Orders for residential furniture revved up in June, industry accounting and consulting firm Smith Leonard reports.
The High Point, N.C., firm’s survey of manufacturers and distributors found a 30 percent increase in orders over June 2019. That followed an 8 percent dip in May.
Year-to-date, new orders were still down 16 percent for 2020. But Smith Leonard Assurance Partner Kenneth D. Smith is encouraged.
“We had heard from many that June orders had really started to come in better than expected, but the increase over June last year was more than we would have thought,” he wrote in the report’s executive summary.
He added: “We know there had to be pent-up demand out there as those who had been planning to buy came back in a hurry once the stores opened and/or chose also to buy online, either through a store or online retailer. Being at home more certainly made some of us notice things that could be improved!
‘We applaud retailers’ who are connecting with customers
“When it will end, or slow down, is anyone’s guess. Maybe it has for some already, but for many, business has remained strong. We applaud the retailers who have figured out new ways to get to customers and meet their needs.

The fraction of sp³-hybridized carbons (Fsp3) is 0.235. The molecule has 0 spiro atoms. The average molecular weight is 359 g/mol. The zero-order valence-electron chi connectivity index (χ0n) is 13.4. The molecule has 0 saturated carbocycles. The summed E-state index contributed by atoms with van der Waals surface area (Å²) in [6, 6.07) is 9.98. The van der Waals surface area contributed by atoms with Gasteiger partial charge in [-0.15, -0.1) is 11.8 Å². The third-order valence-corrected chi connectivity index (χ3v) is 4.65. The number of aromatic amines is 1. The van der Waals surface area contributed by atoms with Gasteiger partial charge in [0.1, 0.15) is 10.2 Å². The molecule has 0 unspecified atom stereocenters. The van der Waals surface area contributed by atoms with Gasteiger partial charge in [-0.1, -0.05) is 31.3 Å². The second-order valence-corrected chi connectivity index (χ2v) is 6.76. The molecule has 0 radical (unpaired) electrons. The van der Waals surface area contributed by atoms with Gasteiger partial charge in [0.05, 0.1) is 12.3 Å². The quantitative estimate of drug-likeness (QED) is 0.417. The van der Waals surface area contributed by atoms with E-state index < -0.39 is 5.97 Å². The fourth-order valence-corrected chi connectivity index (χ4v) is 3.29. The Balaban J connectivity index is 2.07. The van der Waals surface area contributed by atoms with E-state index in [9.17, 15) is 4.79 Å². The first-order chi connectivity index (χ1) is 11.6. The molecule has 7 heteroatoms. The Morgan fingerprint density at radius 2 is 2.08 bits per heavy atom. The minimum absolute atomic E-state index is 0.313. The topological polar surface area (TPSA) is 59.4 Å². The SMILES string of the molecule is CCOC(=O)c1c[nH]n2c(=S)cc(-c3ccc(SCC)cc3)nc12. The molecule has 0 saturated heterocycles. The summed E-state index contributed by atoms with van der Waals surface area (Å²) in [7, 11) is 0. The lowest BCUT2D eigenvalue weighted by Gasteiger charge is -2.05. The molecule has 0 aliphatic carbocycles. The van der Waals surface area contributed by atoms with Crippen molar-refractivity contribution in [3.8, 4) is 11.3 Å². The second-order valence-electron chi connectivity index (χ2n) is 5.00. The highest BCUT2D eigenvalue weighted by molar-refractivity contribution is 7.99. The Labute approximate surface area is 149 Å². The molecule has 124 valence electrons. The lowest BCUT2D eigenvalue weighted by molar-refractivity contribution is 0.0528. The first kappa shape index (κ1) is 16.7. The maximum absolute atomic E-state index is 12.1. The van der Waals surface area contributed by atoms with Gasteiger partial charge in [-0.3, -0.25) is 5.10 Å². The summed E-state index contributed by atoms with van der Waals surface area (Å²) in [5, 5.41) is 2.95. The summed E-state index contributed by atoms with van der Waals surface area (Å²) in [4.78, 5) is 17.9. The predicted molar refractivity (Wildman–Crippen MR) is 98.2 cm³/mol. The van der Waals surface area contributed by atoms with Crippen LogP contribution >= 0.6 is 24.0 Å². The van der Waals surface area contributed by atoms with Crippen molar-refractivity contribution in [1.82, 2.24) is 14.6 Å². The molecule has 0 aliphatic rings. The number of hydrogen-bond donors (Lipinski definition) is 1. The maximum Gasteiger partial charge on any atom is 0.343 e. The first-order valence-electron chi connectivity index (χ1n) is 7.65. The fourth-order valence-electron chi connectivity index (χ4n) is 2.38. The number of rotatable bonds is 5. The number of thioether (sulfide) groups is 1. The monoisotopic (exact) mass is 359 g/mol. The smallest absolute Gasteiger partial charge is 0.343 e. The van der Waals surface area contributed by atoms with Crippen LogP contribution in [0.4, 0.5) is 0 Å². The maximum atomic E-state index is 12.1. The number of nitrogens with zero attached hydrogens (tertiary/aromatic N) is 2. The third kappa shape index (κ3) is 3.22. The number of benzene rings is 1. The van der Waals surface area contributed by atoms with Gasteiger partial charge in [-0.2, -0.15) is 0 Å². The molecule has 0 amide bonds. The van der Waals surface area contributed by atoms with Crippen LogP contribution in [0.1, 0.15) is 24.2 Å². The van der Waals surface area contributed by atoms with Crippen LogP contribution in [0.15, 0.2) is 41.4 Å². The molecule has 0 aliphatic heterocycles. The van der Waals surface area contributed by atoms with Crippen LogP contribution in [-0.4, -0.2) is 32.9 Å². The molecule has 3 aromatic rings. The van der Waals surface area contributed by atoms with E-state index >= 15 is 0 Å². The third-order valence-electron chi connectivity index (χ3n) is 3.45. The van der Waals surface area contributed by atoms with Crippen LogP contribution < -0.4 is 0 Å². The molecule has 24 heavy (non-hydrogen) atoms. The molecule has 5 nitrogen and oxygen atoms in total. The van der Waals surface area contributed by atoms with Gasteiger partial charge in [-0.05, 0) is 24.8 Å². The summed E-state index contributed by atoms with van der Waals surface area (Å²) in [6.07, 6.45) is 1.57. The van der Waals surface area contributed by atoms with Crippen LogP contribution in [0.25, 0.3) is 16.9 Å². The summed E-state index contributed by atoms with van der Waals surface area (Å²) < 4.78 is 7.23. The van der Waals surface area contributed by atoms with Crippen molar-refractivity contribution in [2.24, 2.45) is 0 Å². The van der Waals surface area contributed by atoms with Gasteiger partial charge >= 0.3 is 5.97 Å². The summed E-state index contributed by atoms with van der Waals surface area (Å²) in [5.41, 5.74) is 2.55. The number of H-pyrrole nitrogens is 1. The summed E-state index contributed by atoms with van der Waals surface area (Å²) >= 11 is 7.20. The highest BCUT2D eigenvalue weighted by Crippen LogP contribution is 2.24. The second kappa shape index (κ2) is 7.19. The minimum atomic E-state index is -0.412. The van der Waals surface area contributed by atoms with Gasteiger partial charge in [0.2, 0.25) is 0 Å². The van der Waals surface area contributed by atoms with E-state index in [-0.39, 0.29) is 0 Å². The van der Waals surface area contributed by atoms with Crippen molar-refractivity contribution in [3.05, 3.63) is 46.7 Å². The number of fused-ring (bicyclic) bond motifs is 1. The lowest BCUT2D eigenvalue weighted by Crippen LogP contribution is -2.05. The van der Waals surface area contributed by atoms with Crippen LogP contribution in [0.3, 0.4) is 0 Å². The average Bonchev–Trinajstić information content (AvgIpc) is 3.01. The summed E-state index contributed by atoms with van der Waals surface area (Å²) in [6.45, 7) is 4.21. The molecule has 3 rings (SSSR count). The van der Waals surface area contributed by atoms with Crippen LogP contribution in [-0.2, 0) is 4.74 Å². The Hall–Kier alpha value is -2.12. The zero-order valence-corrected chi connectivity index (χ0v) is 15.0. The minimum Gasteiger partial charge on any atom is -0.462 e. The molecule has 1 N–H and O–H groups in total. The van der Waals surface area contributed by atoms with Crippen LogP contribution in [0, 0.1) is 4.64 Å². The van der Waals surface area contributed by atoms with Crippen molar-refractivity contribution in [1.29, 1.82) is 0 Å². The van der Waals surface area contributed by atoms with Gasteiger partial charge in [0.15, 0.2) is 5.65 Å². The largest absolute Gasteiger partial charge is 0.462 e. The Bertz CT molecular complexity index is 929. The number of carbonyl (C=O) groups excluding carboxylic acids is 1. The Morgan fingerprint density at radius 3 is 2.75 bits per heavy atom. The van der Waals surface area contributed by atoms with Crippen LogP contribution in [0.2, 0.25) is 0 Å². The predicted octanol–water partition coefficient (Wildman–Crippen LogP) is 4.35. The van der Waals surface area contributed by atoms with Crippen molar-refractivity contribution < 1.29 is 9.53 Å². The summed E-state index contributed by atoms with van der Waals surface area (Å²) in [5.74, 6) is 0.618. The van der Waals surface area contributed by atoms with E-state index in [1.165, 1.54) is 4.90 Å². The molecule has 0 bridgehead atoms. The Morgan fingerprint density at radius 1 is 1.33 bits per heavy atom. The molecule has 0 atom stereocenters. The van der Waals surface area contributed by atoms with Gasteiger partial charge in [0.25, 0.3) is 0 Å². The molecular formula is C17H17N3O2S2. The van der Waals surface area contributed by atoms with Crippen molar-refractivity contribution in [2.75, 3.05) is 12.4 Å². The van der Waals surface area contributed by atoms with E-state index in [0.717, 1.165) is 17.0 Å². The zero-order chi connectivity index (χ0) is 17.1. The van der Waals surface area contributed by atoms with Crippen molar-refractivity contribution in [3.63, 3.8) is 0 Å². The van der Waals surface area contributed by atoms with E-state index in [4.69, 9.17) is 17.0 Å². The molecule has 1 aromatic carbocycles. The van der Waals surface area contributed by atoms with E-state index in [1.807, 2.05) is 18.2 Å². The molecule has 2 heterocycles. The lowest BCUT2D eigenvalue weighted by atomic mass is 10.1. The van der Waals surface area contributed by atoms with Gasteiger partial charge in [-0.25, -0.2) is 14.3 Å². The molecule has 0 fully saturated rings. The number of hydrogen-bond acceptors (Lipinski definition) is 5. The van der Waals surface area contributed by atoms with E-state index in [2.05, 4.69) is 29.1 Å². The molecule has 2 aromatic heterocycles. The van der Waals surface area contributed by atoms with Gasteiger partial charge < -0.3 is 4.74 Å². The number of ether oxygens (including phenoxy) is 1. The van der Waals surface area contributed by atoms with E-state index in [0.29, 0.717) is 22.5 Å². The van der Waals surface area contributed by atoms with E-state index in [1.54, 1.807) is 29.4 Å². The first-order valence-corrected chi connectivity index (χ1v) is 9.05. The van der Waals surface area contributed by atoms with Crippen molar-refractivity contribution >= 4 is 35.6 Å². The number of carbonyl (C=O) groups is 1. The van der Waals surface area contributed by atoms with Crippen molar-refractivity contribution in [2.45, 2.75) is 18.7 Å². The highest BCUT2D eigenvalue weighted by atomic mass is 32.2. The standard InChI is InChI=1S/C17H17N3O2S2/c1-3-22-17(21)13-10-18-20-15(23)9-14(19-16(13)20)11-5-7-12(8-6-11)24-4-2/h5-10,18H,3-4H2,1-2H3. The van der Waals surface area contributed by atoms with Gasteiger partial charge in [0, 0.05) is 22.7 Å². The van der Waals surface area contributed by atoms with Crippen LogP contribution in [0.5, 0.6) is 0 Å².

“We know that many of them have had issues with not having inventory, and some of the suppliers have not had sufficient finished goods to help. But for those who had inventory or could turn custom-made in a relative hurry, it has been some good times.”
Despite the increase in orders, however, the survey found that June shipments were down 7 percent from June 2019. Yet, half of survey respondents reported increased shipments. Year to date, shipments had slipped 21 percent from 2019. June inventories were 13 percent lower than for the same month in 2019, according to the survey.
Labor is a concern for manufacturers, Smith reported. “Many are now complaining with business so good, the problem has been lack of ability to bring people back, as well as hire new people.”
Premarket may be more like the market
Smith, who has attended High Point furniture markets for decades, added some thoughts about that:
“We hear that Premarket (Sept. 14-15) may be more like market than ever before. But also realize that the High Point Market will likely also be like never before, but not necessarily in a good way. We know foreign travel will likely cut back significantly along with reduced domestic. We hope the governor will be more aggressive with his next decision about opening things up and in a way that will more fully support the business community in general.
“We should get some feel for the impact social distancing and masks, etc., will have at Premarket. Hopefully, we can use it as a test case for the best way to handle the October market.”
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